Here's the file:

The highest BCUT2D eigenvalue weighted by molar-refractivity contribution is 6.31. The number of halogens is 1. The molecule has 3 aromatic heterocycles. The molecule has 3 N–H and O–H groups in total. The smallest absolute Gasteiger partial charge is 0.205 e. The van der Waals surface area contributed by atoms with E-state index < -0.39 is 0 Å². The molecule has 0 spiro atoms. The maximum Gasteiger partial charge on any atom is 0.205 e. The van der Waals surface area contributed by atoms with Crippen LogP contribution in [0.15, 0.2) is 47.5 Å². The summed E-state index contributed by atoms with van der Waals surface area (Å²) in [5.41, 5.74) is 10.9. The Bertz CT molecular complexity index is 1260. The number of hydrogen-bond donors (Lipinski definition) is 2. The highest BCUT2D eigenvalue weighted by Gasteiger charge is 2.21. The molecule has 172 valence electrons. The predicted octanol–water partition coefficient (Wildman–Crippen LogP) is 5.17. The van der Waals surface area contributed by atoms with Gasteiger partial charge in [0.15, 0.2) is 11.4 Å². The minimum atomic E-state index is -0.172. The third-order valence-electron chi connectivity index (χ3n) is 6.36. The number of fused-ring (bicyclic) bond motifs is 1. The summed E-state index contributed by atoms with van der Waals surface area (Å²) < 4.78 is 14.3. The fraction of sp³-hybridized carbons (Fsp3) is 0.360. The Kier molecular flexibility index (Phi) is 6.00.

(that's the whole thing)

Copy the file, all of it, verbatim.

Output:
The highest BCUT2D eigenvalue weighted by molar-refractivity contribution is 6.31. The number of halogens is 1. The molecule has 3 aromatic heterocycles. The molecule has 3 N–H and O–H groups in total. The smallest absolute Gasteiger partial charge is 0.205 e. The van der Waals surface area contributed by atoms with E-state index < -0.39 is 0 Å². The molecule has 0 spiro atoms. The maximum Gasteiger partial charge on any atom is 0.205 e. The van der Waals surface area contributed by atoms with Crippen LogP contribution in [0.15, 0.2) is 47.5 Å². The summed E-state index contributed by atoms with van der Waals surface area (Å²) in [5.41, 5.74) is 10.9. The Bertz CT molecular complexity index is 1260. The number of hydrogen-bond donors (Lipinski definition) is 2. The highest BCUT2D eigenvalue weighted by Gasteiger charge is 2.21. The molecule has 172 valence electrons. The predicted octanol–water partition coefficient (Wildman–Crippen LogP) is 5.17. The van der Waals surface area contributed by atoms with Gasteiger partial charge in [0.15, 0.2) is 11.4 Å². The minimum atomic E-state index is -0.172. The third-order valence-electron chi connectivity index (χ3n) is 6.36. The number of fused-ring (bicyclic) bond motifs is 1. The summed E-state index contributed by atoms with van der Waals surface area (Å²) < 4.78 is 14.3. The fraction of sp³-hybridized carbons (Fsp3) is 0.360. The Kier molecular flexibility index (Phi) is 6.00.